James Graham's small new drama is exquisite: BBC Four's Unprecedented reviewed

18 July 2020

9:00 AM

18 July 2020

9:00 AM


BBC Four

The House of Bernarda Alba

Graeae, via YouTube

First, Do No Harm

Old Vic, via YouTube

Let’s face it. Theatre via the internet is barely theatre. It takes a huge amount of creativity and inventiveness to make anything remotely like a theatrical drama in the digital sphere. The BBC’s Culture in Quarantine team have invited some talented writers and actors to try and crack it.

Unprecedented begins with ‘Viral’, by James Graham, in which three 18-year-old lads enjoy a Zoom chat from their bedrooms. The craftsmanship in this small script is exquisite. The characters are united by a common purpose — creating a globally popular video clip — while each has to grapple with a personal crisis. One has a dying granny, one is coming to terms with his bisexuality, the third has a crush on his mate’s sister. It ends on an unexpected note of shared emotion.

In ‘Penny’, by Charlene James, a homeless Londoner has been given a free double bedroom in a plush hotel. But rather than feeling gratitude, the rescued vagrant rages at the authorities for failing to lay on this cosy arrangement earlier in his life. The twist lies in the identity of the mysterious ‘Penny’, who listens as the tramp rants in five-star luxury.

John Donnelly’s ‘Going Forward’ is about a Zoom call arranged by an insane manageress who wants to sack her entire workforce in a single morning. Each underling is set an impossible target to reach. If any of them raises a peep of protest they’re erased from the screen with a deadly PING. The company owner, suited and neatly coiffed, joins the fun from his stately home. ‘I’m not here,’ is his only utterance, and he watches inscrutably as his powerless staff are demoted, disciplined or dismissed. The piece is formulaic and lacking in subtlety but it’s highly effective as well. Enemies of king-of-the-jungle capitalism will love it.

Graeae has released a version of Lorca’s The House of Bernarda Alba starring Kathryn Hunter. The prickly matriarch has just buried her second husband and she orders her daughters to undergo an eight-year period of mourning. The script bubbles with savage lyricism. ‘Acting like a bitch on heat,’ she says of any woman who looks covetously at a man. She orders her girls to expect no sex for the rest of their lives — just sewing. ‘I have 20 chests of linen,’ she thunders. ‘Needle and thread for females. Mule and whip for males. That is the fate for people who suffer.’ One quibble with this enthralling show. Why do it in the round with an empty stage? The play is about a family home that has been turned into a high-security jail by a dictatorial nutcase. Without the physical apparatus of imprisonment the piece is seriously weakened. Anyone familiar with the play can supply the details from memory but newcomers will be baffled. This great drama deserves carpentry.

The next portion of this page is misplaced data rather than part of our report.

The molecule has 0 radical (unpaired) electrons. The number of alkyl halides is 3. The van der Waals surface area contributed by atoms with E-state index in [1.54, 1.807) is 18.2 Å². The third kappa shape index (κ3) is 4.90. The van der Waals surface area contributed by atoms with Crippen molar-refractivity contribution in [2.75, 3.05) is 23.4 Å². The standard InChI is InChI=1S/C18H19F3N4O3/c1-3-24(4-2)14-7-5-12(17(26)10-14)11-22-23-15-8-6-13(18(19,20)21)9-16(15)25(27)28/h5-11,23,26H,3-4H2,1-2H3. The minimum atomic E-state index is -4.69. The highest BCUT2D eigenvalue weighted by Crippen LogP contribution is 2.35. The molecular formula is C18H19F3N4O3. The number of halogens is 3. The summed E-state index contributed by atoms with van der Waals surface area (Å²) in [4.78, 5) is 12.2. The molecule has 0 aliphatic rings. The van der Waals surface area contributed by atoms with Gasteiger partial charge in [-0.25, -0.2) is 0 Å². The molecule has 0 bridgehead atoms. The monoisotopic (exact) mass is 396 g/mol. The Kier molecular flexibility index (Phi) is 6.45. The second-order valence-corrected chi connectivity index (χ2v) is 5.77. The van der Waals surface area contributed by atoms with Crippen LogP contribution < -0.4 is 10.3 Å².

The Old Vic has released a set of dramatic playlets promoting the NHS. The latest is written by Bernardine Evaristo and directed by Adrian Lester. First, Do No Harm opens with a solitary female figure calmly entering the Old Vic stage. Without provocation or warning, she starts to bawl her head off. ‘No, you cannot shut me up!’ is her first line. ‘I am louder, more powerful, older, wiser and cleverer than all of you put together.’ Clearly she’s had a bad morning.

As she continues, her rage turns to self-pity and she reveals that she stands for the toiling saintliness of the NHS workforce. Confusingly, she addresses herself to two different audiences — politicians and voters — at the same time. She refers to the cabinet as ‘the ruling knights of the nation who want to break me’. And she scolds NHS users who seek help for medical problems of which she disapproves. ‘What have I told you since you were young? Say no to the crystal meth and the horse-tranquiliser.’

She seems inordinately proud of her language skills and her mythological scholarship as she reels off the names of divinities from Asia, Africa, Ireland, Greece and the Holy Land. ‘I am the 21st-century Messiah,’ she intones. ‘I preach the gospel of germ-theory.’ She describes herself as ‘a shape-shifting, many-tentacled philanthropic creature’ who will never die. Her blend of bombast and erudition carries an echo of Peter Cook but even his comic genius might not have coined this gem: ‘I am the Greek goddess, Hygeia, who taught your hands and bodies to be in intimate communion with soap.’

She finishes by calling the audience ‘myopic puppets’ and leaves us with a prickly warning. ‘So be it. You will regret your actions today.’ Which ‘actions’ does she mean? Perhaps the last line was a memo by the writer to herself which accidentally found its way into the script. What a pity to see the marvellous Sharon D. Clarke playing the ranter’s role in this screechy effort. Lockdown makes desperados of us all.

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